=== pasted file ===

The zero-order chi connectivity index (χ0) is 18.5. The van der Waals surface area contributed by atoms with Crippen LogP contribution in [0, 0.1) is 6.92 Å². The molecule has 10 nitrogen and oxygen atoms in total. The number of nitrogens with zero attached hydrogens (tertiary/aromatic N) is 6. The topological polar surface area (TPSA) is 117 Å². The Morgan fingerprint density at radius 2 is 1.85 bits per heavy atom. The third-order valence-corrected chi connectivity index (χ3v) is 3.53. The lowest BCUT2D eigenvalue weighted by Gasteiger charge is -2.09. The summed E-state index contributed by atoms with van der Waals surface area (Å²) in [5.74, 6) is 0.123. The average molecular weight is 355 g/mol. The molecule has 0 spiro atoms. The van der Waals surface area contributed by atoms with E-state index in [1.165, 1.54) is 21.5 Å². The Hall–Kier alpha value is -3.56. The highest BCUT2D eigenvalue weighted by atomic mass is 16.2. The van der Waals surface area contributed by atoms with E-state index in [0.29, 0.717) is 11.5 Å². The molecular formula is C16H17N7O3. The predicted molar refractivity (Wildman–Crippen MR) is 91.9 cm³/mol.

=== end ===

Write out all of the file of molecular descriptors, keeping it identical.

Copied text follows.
The zero-order chi connectivity index (χ0) is 18.5. The van der Waals surface area contributed by atoms with Crippen LogP contribution in [0, 0.1) is 6.92 Å². The molecule has 10 nitrogen and oxygen atoms in total. The number of nitrogens with zero attached hydrogens (tertiary/aromatic N) is 6. The topological polar surface area (TPSA) is 117 Å². The Morgan fingerprint density at radius 2 is 1.85 bits per heavy atom. The third-order valence-corrected chi connectivity index (χ3v) is 3.53. The lowest BCUT2D eigenvalue weighted by Gasteiger charge is -2.09. The summed E-state index contributed by atoms with van der Waals surface area (Å²) in [5.74, 6) is 0.123. The average molecular weight is 355 g/mol. The molecule has 0 spiro atoms. The van der Waals surface area contributed by atoms with E-state index in [1.165, 1.54) is 21.5 Å². The Hall–Kier alpha value is -3.56. The highest BCUT2D eigenvalue weighted by atomic mass is 16.2. The van der Waals surface area contributed by atoms with E-state index in [0.29, 0.717) is 11.5 Å². The molecular formula is C16H17N7O3. The predicted molar refractivity (Wildman–Crippen MR) is 91.9 cm³/mol.